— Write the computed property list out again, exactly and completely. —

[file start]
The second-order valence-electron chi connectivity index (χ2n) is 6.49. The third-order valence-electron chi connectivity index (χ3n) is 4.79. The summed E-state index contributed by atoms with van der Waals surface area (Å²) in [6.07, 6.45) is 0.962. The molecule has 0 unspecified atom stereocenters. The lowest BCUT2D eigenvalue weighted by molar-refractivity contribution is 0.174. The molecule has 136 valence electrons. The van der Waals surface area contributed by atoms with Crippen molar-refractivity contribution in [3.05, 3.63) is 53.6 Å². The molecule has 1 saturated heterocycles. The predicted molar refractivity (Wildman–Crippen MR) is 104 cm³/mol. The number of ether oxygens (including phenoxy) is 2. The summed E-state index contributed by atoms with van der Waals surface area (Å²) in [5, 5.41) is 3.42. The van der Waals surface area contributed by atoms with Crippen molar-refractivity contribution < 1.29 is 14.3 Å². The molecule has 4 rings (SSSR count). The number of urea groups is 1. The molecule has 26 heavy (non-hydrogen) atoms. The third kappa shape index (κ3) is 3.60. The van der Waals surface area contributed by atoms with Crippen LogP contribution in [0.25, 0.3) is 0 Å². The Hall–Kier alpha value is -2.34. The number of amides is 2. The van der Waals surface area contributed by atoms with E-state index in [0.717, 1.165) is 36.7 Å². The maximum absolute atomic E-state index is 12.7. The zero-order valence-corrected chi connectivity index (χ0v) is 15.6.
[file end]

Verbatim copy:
The second-order valence-electron chi connectivity index (χ2n) is 6.49. The third-order valence-electron chi connectivity index (χ3n) is 4.79. The summed E-state index contributed by atoms with van der Waals surface area (Å²) in [6.07, 6.45) is 0.962. The molecule has 0 unspecified atom stereocenters. The lowest BCUT2D eigenvalue weighted by molar-refractivity contribution is 0.174. The molecule has 136 valence electrons. The van der Waals surface area contributed by atoms with Crippen molar-refractivity contribution in [3.05, 3.63) is 53.6 Å². The molecule has 1 saturated heterocycles. The predicted molar refractivity (Wildman–Crippen MR) is 104 cm³/mol. The number of ether oxygens (including phenoxy) is 2. The summed E-state index contributed by atoms with van der Waals surface area (Å²) in [5, 5.41) is 3.42. The van der Waals surface area contributed by atoms with Crippen molar-refractivity contribution < 1.29 is 14.3 Å². The molecule has 4 rings (SSSR count). The number of urea groups is 1. The molecule has 26 heavy (non-hydrogen) atoms. The third kappa shape index (κ3) is 3.60. The van der Waals surface area contributed by atoms with Crippen LogP contribution in [0.25, 0.3) is 0 Å². The Hall–Kier alpha value is -2.34. The number of amides is 2. The van der Waals surface area contributed by atoms with E-state index in [0.717, 1.165) is 36.7 Å². The maximum absolute atomic E-state index is 12.7. The zero-order valence-corrected chi connectivity index (χ0v) is 15.6.